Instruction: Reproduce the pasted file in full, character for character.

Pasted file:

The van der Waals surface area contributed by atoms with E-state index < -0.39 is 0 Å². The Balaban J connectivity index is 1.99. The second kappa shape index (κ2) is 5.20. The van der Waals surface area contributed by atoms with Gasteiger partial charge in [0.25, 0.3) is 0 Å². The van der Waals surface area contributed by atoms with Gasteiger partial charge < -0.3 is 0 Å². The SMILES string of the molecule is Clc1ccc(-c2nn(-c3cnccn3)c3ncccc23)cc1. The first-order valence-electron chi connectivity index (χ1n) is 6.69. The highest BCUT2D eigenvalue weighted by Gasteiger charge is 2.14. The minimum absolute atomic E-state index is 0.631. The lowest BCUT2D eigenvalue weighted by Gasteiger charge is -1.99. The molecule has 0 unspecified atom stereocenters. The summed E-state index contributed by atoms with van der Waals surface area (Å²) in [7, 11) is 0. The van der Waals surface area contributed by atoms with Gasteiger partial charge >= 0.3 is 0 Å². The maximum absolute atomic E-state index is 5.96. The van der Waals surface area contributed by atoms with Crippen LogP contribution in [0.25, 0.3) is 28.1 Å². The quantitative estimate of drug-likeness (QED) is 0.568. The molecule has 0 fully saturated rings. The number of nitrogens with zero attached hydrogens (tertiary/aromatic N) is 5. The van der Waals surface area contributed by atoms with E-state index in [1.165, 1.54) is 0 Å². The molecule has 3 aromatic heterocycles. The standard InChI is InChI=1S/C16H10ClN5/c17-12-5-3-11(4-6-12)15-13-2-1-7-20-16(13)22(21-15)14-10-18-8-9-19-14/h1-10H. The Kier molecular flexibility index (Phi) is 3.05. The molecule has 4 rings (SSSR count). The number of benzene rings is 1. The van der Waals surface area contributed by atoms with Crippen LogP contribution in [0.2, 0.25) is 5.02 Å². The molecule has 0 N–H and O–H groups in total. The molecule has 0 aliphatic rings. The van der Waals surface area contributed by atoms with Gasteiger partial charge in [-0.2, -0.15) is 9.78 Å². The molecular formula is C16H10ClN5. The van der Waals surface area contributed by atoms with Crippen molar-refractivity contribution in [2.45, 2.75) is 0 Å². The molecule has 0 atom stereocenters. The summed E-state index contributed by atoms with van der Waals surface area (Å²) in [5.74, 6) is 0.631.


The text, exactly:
The van der Waals surface area contributed by atoms with E-state index < -0.39 is 0 Å². The Balaban J connectivity index is 1.99. The second kappa shape index (κ2) is 5.20. The van der Waals surface area contributed by atoms with Gasteiger partial charge in [0.25, 0.3) is 0 Å². The van der Waals surface area contributed by atoms with Gasteiger partial charge < -0.3 is 0 Å². The SMILES string of the molecule is Clc1ccc(-c2nn(-c3cnccn3)c3ncccc23)cc1. The first-order valence-electron chi connectivity index (χ1n) is 6.69. The highest BCUT2D eigenvalue weighted by Gasteiger charge is 2.14. The minimum absolute atomic E-state index is 0.631. The lowest BCUT2D eigenvalue weighted by Gasteiger charge is -1.99. The molecule has 0 unspecified atom stereocenters. The summed E-state index contributed by atoms with van der Waals surface area (Å²) in [7, 11) is 0. The van der Waals surface area contributed by atoms with Gasteiger partial charge >= 0.3 is 0 Å². The maximum absolute atomic E-state index is 5.96. The van der Waals surface area contributed by atoms with Crippen LogP contribution in [0.25, 0.3) is 28.1 Å². The quantitative estimate of drug-likeness (QED) is 0.568. The molecule has 0 fully saturated rings. The number of nitrogens with zero attached hydrogens (tertiary/aromatic N) is 5. The van der Waals surface area contributed by atoms with E-state index in [1.165, 1.54) is 0 Å². The molecule has 3 aromatic heterocycles. The standard InChI is InChI=1S/C16H10ClN5/c17-12-5-3-11(4-6-12)15-13-2-1-7-20-16(13)22(21-15)14-10-18-8-9-19-14/h1-10H. The Kier molecular flexibility index (Phi) is 3.05. The molecule has 4 rings (SSSR count). The number of benzene rings is 1. The van der Waals surface area contributed by atoms with Crippen LogP contribution in [0.2, 0.25) is 5.02 Å². The molecule has 0 N–H and O–H groups in total. The molecule has 0 aliphatic rings. The van der Waals surface area contributed by atoms with Gasteiger partial charge in [-0.2, -0.15) is 9.78 Å². The molecular formula is C16H10ClN5. The van der Waals surface area contributed by atoms with Crippen molar-refractivity contribution in [2.45, 2.75) is 0 Å². The molecule has 0 atom stereocenters. The summed E-state index contributed by atoms with van der Waals surface area (Å²) in [5.74, 6) is 0.631.